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Take yourself on a journey of discovery

Palestinian restaurant dishes up plenty of surprises you are unlikely to have tasted before

12 January, 2018 — By Tom Moggach

Tabun Kitchen, in Berwick Street, has white walls and white tables, softened here and there by strips of green (echoing the Palestinian flag)

JERUSALEM hit the headlines last month, so this seemed the moment to try Tabun Kitchen, a Palestinian restaurant in Berwick Street that serves a special menu from the holy city.

I believe there’s just a handful of Palestinian restaurants in London – and this venture trades in the heart of Soho. The owner is Hanan Kattan, an award-winning film producer and entrepreneur who’s been itching to apply her formidable skills to the restaurant trade. Her mother’s family hails from Jerusalem and her father’s from Bethlehem – so Kattan missed their style of authentic home cooking.

Dishes include Udssieh, a comforting mix of silky hummus and warm fava beans traditionally served for breakfast.

Maneesh are pizza-like Palestinian flatbreads, stretched and baked to order in their “Tabun” oven sited by the bar.

The chefs roast Musakhan Chicken with flakes of tingly-sour sumac berries and spike Prawns Gaza-Style with chilli and garlic.

Intrigued? You should be. The menu at Tabun Kitchen is sprinkled with surprises, many of which you’re unlikely to have tasted before.

The restaurant itself is on the dinky side: a narrow, deep room seating around 30 upstairs (your best bet for atmosphere) and another few dozen in the basement. A recent refurb has added a 12-seat bar along the left-hand side.

Cocktails include the Ramallah and The Sufi, a blend of whiskey, sage honey, grapefruit and lime juice.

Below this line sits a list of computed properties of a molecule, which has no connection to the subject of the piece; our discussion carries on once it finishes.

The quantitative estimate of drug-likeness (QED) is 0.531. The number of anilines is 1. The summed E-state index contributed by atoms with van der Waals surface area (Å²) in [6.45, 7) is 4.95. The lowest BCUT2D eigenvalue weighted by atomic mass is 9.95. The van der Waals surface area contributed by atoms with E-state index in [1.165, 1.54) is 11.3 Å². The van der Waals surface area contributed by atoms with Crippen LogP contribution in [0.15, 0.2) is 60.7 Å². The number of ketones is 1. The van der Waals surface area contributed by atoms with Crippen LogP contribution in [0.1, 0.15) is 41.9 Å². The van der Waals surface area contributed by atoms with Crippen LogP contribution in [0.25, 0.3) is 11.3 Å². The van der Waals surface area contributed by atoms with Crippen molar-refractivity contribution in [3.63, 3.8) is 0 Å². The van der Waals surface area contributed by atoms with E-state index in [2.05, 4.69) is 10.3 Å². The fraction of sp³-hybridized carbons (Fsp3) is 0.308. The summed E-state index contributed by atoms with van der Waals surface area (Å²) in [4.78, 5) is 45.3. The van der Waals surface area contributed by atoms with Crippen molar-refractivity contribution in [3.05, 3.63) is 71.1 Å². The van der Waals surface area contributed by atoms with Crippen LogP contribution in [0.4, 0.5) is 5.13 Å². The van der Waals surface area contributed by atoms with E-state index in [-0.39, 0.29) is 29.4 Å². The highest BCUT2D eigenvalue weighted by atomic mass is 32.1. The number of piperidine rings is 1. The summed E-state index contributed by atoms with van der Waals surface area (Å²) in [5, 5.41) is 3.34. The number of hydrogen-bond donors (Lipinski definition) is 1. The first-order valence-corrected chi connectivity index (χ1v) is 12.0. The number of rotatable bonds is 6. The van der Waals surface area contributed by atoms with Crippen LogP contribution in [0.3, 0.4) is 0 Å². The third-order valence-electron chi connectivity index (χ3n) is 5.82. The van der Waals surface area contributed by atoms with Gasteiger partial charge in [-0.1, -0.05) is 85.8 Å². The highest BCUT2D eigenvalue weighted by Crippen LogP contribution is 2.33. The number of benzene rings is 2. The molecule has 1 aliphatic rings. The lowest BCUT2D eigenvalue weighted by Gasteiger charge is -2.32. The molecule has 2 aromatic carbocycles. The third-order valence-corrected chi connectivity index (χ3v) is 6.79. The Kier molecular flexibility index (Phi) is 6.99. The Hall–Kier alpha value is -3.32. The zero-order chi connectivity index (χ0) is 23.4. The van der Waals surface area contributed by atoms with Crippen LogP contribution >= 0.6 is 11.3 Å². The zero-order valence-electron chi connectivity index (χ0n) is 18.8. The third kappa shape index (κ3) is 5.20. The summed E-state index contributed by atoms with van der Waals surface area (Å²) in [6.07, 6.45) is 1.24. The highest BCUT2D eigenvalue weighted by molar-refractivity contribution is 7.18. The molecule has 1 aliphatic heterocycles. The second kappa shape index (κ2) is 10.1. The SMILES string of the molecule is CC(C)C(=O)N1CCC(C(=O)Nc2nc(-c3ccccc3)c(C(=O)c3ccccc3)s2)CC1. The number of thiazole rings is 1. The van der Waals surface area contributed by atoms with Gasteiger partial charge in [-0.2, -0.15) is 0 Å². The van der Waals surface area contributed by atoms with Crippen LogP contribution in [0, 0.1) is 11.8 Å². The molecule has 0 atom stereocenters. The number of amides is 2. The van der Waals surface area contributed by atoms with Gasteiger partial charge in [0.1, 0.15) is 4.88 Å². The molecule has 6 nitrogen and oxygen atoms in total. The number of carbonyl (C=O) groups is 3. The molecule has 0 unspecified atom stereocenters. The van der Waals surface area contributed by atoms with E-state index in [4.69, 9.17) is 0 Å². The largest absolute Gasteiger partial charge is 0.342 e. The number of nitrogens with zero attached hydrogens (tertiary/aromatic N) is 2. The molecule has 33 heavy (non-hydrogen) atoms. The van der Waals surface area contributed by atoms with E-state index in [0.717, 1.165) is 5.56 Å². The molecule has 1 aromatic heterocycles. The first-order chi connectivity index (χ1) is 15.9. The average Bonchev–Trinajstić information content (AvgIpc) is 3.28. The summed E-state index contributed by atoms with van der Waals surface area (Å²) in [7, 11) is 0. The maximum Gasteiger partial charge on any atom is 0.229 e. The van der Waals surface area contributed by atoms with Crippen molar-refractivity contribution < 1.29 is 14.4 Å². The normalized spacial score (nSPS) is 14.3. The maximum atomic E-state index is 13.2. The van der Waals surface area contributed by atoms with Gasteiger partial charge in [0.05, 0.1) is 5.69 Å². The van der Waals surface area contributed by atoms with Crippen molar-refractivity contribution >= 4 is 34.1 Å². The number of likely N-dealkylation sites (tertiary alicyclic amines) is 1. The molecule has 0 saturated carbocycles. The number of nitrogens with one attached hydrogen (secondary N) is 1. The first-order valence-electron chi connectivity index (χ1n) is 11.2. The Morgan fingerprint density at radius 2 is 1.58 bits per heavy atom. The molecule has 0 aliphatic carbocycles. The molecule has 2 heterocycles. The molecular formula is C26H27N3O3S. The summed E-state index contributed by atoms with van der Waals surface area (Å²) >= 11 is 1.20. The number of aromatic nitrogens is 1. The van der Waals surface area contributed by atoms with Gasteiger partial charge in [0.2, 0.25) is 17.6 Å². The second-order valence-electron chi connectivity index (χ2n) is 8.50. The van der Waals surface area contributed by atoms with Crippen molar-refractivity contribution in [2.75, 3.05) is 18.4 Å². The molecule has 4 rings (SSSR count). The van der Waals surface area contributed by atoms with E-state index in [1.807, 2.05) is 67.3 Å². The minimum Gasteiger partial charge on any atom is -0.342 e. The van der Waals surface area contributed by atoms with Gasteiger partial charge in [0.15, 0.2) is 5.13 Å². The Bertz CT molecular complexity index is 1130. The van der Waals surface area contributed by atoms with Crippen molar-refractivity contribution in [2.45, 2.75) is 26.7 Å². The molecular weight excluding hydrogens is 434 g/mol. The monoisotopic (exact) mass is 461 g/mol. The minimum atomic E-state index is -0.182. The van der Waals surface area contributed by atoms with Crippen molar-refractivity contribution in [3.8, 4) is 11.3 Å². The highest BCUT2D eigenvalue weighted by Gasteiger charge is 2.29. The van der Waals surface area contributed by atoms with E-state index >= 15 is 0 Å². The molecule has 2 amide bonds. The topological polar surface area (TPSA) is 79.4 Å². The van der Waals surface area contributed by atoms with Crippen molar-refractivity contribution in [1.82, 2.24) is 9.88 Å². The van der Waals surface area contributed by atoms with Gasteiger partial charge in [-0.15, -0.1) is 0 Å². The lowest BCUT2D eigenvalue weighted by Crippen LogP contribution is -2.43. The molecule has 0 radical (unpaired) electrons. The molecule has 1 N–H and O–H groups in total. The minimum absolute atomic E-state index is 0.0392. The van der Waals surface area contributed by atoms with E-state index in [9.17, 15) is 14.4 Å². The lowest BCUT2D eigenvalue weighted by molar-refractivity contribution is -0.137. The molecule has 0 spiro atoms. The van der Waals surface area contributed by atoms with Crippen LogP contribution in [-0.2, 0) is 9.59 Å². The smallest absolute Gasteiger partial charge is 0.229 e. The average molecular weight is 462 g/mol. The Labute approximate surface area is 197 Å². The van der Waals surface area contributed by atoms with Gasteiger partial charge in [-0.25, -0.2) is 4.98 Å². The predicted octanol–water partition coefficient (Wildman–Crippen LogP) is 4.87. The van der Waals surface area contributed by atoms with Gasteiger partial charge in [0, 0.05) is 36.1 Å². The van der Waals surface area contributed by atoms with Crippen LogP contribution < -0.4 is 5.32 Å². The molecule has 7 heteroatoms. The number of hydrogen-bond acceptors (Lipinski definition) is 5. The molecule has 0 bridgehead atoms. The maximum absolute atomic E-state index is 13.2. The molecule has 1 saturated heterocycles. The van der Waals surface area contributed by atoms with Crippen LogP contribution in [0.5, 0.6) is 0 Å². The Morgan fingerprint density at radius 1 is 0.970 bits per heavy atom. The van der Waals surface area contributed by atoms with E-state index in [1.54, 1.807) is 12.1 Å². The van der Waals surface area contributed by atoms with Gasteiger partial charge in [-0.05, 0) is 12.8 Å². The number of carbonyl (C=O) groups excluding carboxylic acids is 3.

Overall, it’s a bright and modern space – a touch stark, perhaps – with white walls and white tables, softened here and there by strips of green (echoing the Palestinian flag), embroidery, a potted olive tree and panels of rustic wood.

Jazz music blared when I pitched up. The top floor was buzzy and nearly full.

The food was invigorating. The rough mash of hummus and beans had a slap of chilli; the smokey notes of an aubergine dip were lifted by gems of pomegranate, mint and more sumac.

The presentation of Fatet Jaj Chicken was original: tender shreds of chicken formed into a stubby tower, with a garnish of red chilli, flat-leaf parsley and pine nuts and a moat of lemony hummus sauce.

Vegetarians and vegans are well catered for, with shakshuka (baked eggs in a spiced tomato sauce), falafel, fattoush, tabbouleh and various grain-based dishes made with freekah and hand-rolled couscous.

Everyone should try the Knafeh for dessert, concocted with an oozy cheese from Nablus under shredded pastry drenched in orange blossom syrup.

It was not all plain sailing, however. One waitress seemed under-briefed on the menu; and I’m not sure the cocktails are worth a trip alone.

But a journey to Tabun Kitchen offers exciting, offbeat flavours for a decent price. Expect to pay around £20-25 before drinks and service for dinner; the Jerusalem Feast costs £17.50 per person; at lunchtimes a wrap and salad is £8.50.A voluntary donation of £1 is added to each table’s bill for The Galilee Foundation, a charity that educates Palestinians living in Israel.

Tabun Kitchen
77 Berwick St, W1F
020 7324 7767


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